How much carbon emissions could be saved if we could convince more people to cycle instead of using their car?
This question came to my mind after reading a blog post by Felix Salmon. Felix runs a very good financial blog for Reuters and took issue with John Cassidy’s silly rant against bike lanes in New York City (as I did) . However, one point Felix raised in his blog really surprised me. He wrote:
The amount of pollution emitted by today’s cars is actually pretty low, while the amount of congestion they cause is enormous. I’d be happy to introduce Cassidy to Charlie Komanoff one day, the guy who’s actually done all the hard empirical math on this question. The pollution-related negative externalities associated with Cassidy’s drives into Manhattan are tiny, while the congestion-related ones are enormous — well over $100 per trip.
Can this really be true? Is pollution not an issue anymore with regard to cars? Unfortunately I was not able to open Komanoffs’ Excel file Felix is referring to on his blog. This is why I tried to answer this question myself doing some back-of-the-envelope calculations. I only focused on carbon emissions and took London as an example.
According to the latest “Travel in London” report by “Transport for London”, on average Londoners made 28.4 million journeys per day in 2009 (chapter 2, page 40). 10.8 million of them (38%) were done by car, motorcycle or taxi while 0.5 million (1,8%) were done by bike.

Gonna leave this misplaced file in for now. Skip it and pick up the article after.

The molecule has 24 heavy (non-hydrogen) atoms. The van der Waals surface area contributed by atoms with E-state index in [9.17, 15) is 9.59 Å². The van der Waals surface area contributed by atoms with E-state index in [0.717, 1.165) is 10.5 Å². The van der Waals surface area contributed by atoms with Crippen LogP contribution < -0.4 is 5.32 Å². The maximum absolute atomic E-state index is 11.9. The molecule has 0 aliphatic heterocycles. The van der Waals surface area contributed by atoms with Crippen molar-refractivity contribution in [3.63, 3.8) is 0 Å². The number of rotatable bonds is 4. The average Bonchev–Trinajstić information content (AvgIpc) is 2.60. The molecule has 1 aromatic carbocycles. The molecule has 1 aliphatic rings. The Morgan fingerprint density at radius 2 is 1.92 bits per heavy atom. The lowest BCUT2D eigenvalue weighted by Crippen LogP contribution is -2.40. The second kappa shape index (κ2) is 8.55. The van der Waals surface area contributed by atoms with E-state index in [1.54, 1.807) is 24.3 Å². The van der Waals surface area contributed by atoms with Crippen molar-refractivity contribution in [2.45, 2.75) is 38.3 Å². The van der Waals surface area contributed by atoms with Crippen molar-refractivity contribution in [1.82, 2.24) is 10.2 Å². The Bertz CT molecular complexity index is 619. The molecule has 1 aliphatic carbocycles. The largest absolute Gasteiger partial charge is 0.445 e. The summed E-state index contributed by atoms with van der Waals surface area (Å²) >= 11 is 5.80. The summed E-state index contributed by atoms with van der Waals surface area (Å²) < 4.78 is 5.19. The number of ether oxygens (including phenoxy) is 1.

Total carbon emissions in London were 44.7 million tons per year. 9.8 million tons (22%) are emitted by ground based transportation. (“Travel in London”, chapter 7) 45 % of those emissions (4.4 million tons) are caused by cars, motorcycles and taxis – 0,0121 million tons per day. Hence, the CO2 emission of an average car journey in London is 0,001126 million tons of CO2.
Let’s assume mayor Boris Johnson tomorrow will find the golden bullet for getting his cycling revolution going and 920.000 daily car journeys would turn into bicycle journeys. The share of cycling would jump to 5%. That’s the current share in Düsseldorf and Zürich and London’s official goal of Johnson for 2026 (!).
Provided I got the math straight per year this would reduce carbon emissions by 0,38 million tons, 4% of all ground based transportation but only a mere 0,8% of all carbon emissions in London. That’s merely a drop in the bucket.
What would happen if London would turn into Berlin where 13% of all journey are done by bike? We would have 3,2 additional bike journeys per day. On a yearly basis they would save 1,3 million tons of CO2 (2,9% of all carbon emissions in London)
The numbers are getting more impressive if you assume London would turn into Amsterdam with regards to cycling. In the Dutch city 22% of all journey are being done by bike. For London this would mean 5,7 additional bike trips per day and 2,4 Million less CO2 per year. Total CO2 emissions would shrink by 5% per year and the emissions of ground based transportation would fall by 24 %.
Unfortunately such a scenario is highly unlikely.
Even if the modal share of cycling in London would jump to 22%, car usage probably would not fall in the same extent. 5.7 million fewer car journey in London would mean that the modal share of cars would fall to 18%. Even in Copenhagen, which is seen as a role model for a cycling friendly city with 36% of all trips done by bike, private motor vehicles still have a share of 26%. (In Amsterdam it is 44%.)
Amazingly, Felix really seems to have a point.